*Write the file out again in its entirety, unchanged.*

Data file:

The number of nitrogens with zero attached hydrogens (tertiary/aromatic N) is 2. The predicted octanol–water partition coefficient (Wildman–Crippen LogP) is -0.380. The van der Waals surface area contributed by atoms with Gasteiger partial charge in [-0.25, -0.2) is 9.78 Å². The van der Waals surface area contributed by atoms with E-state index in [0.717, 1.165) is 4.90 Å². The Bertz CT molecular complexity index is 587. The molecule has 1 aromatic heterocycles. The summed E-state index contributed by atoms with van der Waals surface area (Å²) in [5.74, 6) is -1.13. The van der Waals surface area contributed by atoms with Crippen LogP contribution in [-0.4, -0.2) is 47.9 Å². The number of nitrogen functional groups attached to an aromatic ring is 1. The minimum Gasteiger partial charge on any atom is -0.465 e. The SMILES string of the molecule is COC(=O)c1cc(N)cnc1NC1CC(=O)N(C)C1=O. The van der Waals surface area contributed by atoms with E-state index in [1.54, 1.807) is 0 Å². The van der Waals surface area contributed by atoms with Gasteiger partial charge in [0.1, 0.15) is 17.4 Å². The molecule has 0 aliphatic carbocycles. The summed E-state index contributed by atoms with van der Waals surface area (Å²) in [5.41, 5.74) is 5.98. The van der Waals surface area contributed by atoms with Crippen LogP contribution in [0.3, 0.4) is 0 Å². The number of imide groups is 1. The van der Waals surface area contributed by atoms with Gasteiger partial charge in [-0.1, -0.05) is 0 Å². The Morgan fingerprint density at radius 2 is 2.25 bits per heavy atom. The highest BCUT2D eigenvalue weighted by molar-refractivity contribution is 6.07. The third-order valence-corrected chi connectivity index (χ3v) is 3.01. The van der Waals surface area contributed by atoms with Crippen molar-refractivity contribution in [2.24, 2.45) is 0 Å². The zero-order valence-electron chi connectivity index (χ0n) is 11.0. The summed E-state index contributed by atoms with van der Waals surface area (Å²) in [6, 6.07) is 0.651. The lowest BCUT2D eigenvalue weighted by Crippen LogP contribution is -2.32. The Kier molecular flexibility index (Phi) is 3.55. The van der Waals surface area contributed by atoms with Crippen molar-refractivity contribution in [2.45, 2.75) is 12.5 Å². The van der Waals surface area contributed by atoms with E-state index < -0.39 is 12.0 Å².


The number of nitrogens with zero attached hydrogens (tertiary/aromatic N) is 2. The predicted octanol–water partition coefficient (Wildman–Crippen LogP) is -0.380. The van der Waals surface area contributed by atoms with Gasteiger partial charge in [-0.25, -0.2) is 9.78 Å². The van der Waals surface area contributed by atoms with E-state index in [0.717, 1.165) is 4.90 Å². The Bertz CT molecular complexity index is 587. The molecule has 1 aromatic heterocycles. The summed E-state index contributed by atoms with van der Waals surface area (Å²) in [5.74, 6) is -1.13. The van der Waals surface area contributed by atoms with Crippen LogP contribution in [-0.4, -0.2) is 47.9 Å². The number of nitrogen functional groups attached to an aromatic ring is 1. The minimum Gasteiger partial charge on any atom is -0.465 e. The SMILES string of the molecule is COC(=O)c1cc(N)cnc1NC1CC(=O)N(C)C1=O. The van der Waals surface area contributed by atoms with E-state index in [1.54, 1.807) is 0 Å². The van der Waals surface area contributed by atoms with Gasteiger partial charge in [0.1, 0.15) is 17.4 Å². The molecule has 0 aliphatic carbocycles. The summed E-state index contributed by atoms with van der Waals surface area (Å²) in [5.41, 5.74) is 5.98. The van der Waals surface area contributed by atoms with Crippen LogP contribution in [0.3, 0.4) is 0 Å². The number of imide groups is 1. The van der Waals surface area contributed by atoms with Gasteiger partial charge in [-0.1, -0.05) is 0 Å². The Morgan fingerprint density at radius 2 is 2.25 bits per heavy atom. The highest BCUT2D eigenvalue weighted by molar-refractivity contribution is 6.07. The third-order valence-corrected chi connectivity index (χ3v) is 3.01. The van der Waals surface area contributed by atoms with Crippen molar-refractivity contribution in [2.24, 2.45) is 0 Å². The zero-order valence-electron chi connectivity index (χ0n) is 11.0. The summed E-state index contributed by atoms with van der Waals surface area (Å²) in [6, 6.07) is 0.651. The lowest BCUT2D eigenvalue weighted by Crippen LogP contribution is -2.32. The Kier molecular flexibility index (Phi) is 3.55. The van der Waals surface area contributed by atoms with Crippen molar-refractivity contribution in [2.45, 2.75) is 12.5 Å². The van der Waals surface area contributed by atoms with E-state index < -0.39 is 12.0 Å².